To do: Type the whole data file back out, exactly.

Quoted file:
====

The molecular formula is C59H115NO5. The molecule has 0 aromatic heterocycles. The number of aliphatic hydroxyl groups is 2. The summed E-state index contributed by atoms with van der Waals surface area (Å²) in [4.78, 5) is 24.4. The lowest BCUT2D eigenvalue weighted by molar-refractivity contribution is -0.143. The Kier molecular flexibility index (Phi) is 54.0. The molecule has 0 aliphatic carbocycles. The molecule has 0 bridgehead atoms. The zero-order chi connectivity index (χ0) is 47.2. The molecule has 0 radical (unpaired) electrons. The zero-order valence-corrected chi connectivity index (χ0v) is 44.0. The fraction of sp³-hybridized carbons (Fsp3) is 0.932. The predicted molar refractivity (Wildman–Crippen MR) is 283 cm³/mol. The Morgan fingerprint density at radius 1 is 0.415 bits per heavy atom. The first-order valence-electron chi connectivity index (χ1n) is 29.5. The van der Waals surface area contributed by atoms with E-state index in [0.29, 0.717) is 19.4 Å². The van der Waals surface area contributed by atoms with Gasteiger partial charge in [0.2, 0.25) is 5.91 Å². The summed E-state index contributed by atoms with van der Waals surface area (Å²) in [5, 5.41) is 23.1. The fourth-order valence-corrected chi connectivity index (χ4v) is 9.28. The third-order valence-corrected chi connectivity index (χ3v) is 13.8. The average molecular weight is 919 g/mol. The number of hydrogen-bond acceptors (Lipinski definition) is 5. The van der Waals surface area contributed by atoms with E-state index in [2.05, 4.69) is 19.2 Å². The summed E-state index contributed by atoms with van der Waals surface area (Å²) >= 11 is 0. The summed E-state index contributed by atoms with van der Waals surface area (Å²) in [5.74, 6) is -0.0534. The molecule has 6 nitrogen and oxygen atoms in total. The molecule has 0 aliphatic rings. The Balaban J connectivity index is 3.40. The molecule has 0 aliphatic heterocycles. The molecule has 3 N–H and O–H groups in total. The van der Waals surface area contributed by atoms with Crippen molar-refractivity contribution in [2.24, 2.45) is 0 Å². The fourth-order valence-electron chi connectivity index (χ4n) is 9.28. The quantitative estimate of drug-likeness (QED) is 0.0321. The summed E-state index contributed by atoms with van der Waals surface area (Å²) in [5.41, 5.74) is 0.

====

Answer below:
The molecular formula is C59H115NO5. The molecule has 0 aromatic heterocycles. The number of aliphatic hydroxyl groups is 2. The summed E-state index contributed by atoms with van der Waals surface area (Å²) in [4.78, 5) is 24.4. The lowest BCUT2D eigenvalue weighted by molar-refractivity contribution is -0.143. The Kier molecular flexibility index (Phi) is 54.0. The molecule has 0 aliphatic carbocycles. The molecule has 0 bridgehead atoms. The zero-order chi connectivity index (χ0) is 47.2. The molecule has 0 radical (unpaired) electrons. The zero-order valence-corrected chi connectivity index (χ0v) is 44.0. The fraction of sp³-hybridized carbons (Fsp3) is 0.932. The predicted molar refractivity (Wildman–Crippen MR) is 283 cm³/mol. The Morgan fingerprint density at radius 1 is 0.415 bits per heavy atom. The first-order valence-electron chi connectivity index (χ1n) is 29.5. The van der Waals surface area contributed by atoms with E-state index in [0.29, 0.717) is 19.4 Å². The van der Waals surface area contributed by atoms with Gasteiger partial charge in [0.2, 0.25) is 5.91 Å². The summed E-state index contributed by atoms with van der Waals surface area (Å²) in [5, 5.41) is 23.1. The fourth-order valence-corrected chi connectivity index (χ4v) is 9.28. The third-order valence-corrected chi connectivity index (χ3v) is 13.8. The average molecular weight is 919 g/mol. The number of hydrogen-bond acceptors (Lipinski definition) is 5. The van der Waals surface area contributed by atoms with E-state index in [2.05, 4.69) is 19.2 Å². The summed E-state index contributed by atoms with van der Waals surface area (Å²) >= 11 is 0. The summed E-state index contributed by atoms with van der Waals surface area (Å²) in [5.74, 6) is -0.0534. The molecule has 6 nitrogen and oxygen atoms in total. The molecule has 0 aliphatic rings. The Balaban J connectivity index is 3.40. The molecule has 0 aliphatic heterocycles. The molecule has 3 N–H and O–H groups in total. The van der Waals surface area contributed by atoms with Crippen molar-refractivity contribution in [2.24, 2.45) is 0 Å². The fourth-order valence-electron chi connectivity index (χ4n) is 9.28. The quantitative estimate of drug-likeness (QED) is 0.0321. The summed E-state index contributed by atoms with van der Waals surface area (Å²) in [5.41, 5.74) is 0.